I was working on a Fluent Testing API for python when I realized it. In version 1, I had all the functionality for this API bound up in a single class. Sure, it limited the import tree, and made it easy for me to develop. For version 2, I decided to pull the functions into separate classes. And while I was writing out some example cases, I realized that this simple code change resulted in an augmented User Experience!
You see, by pulling the various functions into different classes, I allowed the IDE to create better prompts. The better prompts now guide a user of my API through the proper pattern of using my API. Since there were fewer functions to choose from, it is now clearer how to proceed. The user no longer has to consult a lot of documentation. This is a simple example, but it did get me thinking.
In fact, one week prior, I added a Facade to one of my library at work. The Facade simplified interactions with my Library. Now other software engineers could more readily use my library’s functionality. I am surprised that I didn’t think of it at the time, but APIs are a Software Engineer’s UI layer. As a result, they should be subject to a UX review!
I mentioned earlier that I have noticed that, on the whole, UX degrades as you leave the GUI layer. Two factors are responsible, in my opinion. First, the majority of UX review and work goes into the GUI layer. And this focus makes sense. The vast majority of software interaction is through such a layer. As an aside, finding a UX guy who can talk about UX and about API design can be difficult. I usually have a heck of a time getting time with them to review a GUI design with them!
The Second factor is a lack of discipline. I am not throwing stones here, the first version of my Testing API is example of such a lack! I collected all the functionality in a single class because it was easier for me! I wanted to get the functionality together and to reduce the import tree. In hindsight this is a silly reason. And yet, it was enough to change my behavior.
So now that I’ve seen the problem, what can I do? Well, I noticed the improvements made in the UX for version 2 by writing up some examples. That is to say, I used it. This is a good start, bu submitting it to user testing would be a better step. After all, as the design I was intimately familiar with the inner workings and the proper usage of the tool. But a fresh user wouldn’t be. And if there is anything I have learned developing software: the user never does exactly what you expect them to.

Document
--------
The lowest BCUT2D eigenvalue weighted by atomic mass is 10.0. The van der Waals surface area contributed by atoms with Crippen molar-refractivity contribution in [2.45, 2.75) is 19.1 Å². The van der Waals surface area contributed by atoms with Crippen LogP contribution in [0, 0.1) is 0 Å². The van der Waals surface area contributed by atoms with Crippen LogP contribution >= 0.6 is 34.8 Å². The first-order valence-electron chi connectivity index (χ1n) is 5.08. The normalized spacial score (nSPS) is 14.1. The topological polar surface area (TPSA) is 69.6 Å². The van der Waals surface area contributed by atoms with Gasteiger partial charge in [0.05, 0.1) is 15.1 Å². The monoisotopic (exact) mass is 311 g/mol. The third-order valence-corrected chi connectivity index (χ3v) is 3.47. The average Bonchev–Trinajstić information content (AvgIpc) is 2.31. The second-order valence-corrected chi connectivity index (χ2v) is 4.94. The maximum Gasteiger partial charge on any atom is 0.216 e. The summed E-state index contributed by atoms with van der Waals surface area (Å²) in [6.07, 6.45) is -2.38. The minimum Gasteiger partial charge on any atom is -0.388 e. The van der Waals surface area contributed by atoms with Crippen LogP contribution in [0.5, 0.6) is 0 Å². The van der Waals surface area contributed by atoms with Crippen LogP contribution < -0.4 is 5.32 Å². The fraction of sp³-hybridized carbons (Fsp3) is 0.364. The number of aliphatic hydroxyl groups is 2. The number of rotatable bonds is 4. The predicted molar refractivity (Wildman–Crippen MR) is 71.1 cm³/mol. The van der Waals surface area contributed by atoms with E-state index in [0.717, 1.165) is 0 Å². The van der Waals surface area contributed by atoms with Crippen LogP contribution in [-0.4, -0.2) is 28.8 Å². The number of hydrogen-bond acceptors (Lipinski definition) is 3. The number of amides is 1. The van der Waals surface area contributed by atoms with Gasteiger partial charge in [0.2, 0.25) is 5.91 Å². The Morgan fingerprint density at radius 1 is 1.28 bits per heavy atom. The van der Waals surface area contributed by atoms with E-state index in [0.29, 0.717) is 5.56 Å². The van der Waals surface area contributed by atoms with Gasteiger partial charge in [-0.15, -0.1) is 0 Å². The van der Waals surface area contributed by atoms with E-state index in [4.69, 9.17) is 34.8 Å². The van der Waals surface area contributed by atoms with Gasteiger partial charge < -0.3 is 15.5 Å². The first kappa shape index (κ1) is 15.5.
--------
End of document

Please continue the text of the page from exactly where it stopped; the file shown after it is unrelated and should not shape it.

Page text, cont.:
Besides more user testing, some cross-functional education might help. This recent epiphany put me in mind of a tech talk that I hadn’t finished. You can find the youtube video here. I am hoping that revisiting the principles from the talk will continue to improve my designs!
Last time, I discussed the development process and some of the end results of a automated test-generation system. I have mentioned from the beginning that it enabled my team to increase our velocity by 50%. Today, I will discuss how long it took for us to realized that increase. I will also talk about some further improvements that allowed us to reach that level.
As mentioned in the last post, we were able to achieve a 50% increase in our delivered story points per iteration. To be sure, this increase did not happen overnight. It took roughly 3 iterations before we learned how to use the system most effectively. It took an two more iteration before we reached our new plateau.
As we used the system we began to realize several weaknesses in it. The clearest of these was the systems rapid rate of decay. If we got even a little lazy, the system magnified that laziness. And we would then have to spend much more time just to fix it. Sort of like cleaning one’s room. Some mess attracts more mess. But if you’d just put the laundry away you wouldn’t spend a couple hours extra on the weekends just to clear it away.
In a similar fashion we had to adopt better habits to keep our system pristine and operating. As a team we had to adopt better habits, one of which I mentioned before. We adopted the practice of having our requirements discussions with the Database open. We then kept it up to date with the conversation.